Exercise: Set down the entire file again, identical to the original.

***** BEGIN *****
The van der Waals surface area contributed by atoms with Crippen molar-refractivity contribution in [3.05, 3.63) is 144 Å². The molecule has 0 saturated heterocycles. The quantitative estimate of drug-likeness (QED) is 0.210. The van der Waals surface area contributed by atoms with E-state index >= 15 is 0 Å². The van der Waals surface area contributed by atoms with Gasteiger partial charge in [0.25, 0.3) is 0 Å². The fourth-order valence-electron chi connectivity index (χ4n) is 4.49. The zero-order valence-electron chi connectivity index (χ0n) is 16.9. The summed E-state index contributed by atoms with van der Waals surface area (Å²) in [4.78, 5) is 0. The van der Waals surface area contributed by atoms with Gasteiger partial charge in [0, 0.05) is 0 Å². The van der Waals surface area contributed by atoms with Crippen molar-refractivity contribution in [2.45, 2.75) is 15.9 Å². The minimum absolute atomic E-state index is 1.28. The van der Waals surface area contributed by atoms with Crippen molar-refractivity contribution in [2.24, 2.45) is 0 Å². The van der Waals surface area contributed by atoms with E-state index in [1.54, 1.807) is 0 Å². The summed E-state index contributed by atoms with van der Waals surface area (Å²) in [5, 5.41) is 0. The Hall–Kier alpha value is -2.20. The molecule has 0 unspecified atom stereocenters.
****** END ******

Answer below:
The van der Waals surface area contributed by atoms with Crippen molar-refractivity contribution in [3.05, 3.63) is 144 Å². The molecule has 0 saturated heterocycles. The quantitative estimate of drug-likeness (QED) is 0.210. The van der Waals surface area contributed by atoms with E-state index >= 15 is 0 Å². The van der Waals surface area contributed by atoms with Gasteiger partial charge in [0.25, 0.3) is 0 Å². The fourth-order valence-electron chi connectivity index (χ4n) is 4.49. The zero-order valence-electron chi connectivity index (χ0n) is 16.9. The summed E-state index contributed by atoms with van der Waals surface area (Å²) in [4.78, 5) is 0. The van der Waals surface area contributed by atoms with Gasteiger partial charge in [0, 0.05) is 0 Å². The van der Waals surface area contributed by atoms with Crippen molar-refractivity contribution in [2.45, 2.75) is 15.9 Å². The minimum absolute atomic E-state index is 1.28. The van der Waals surface area contributed by atoms with Crippen molar-refractivity contribution in [2.24, 2.45) is 0 Å². The van der Waals surface area contributed by atoms with E-state index in [1.54, 1.807) is 0 Å². The summed E-state index contributed by atoms with van der Waals surface area (Å²) in [5, 5.41) is 0. The Hall–Kier alpha value is -2.20. The molecule has 0 unspecified atom stereocenters.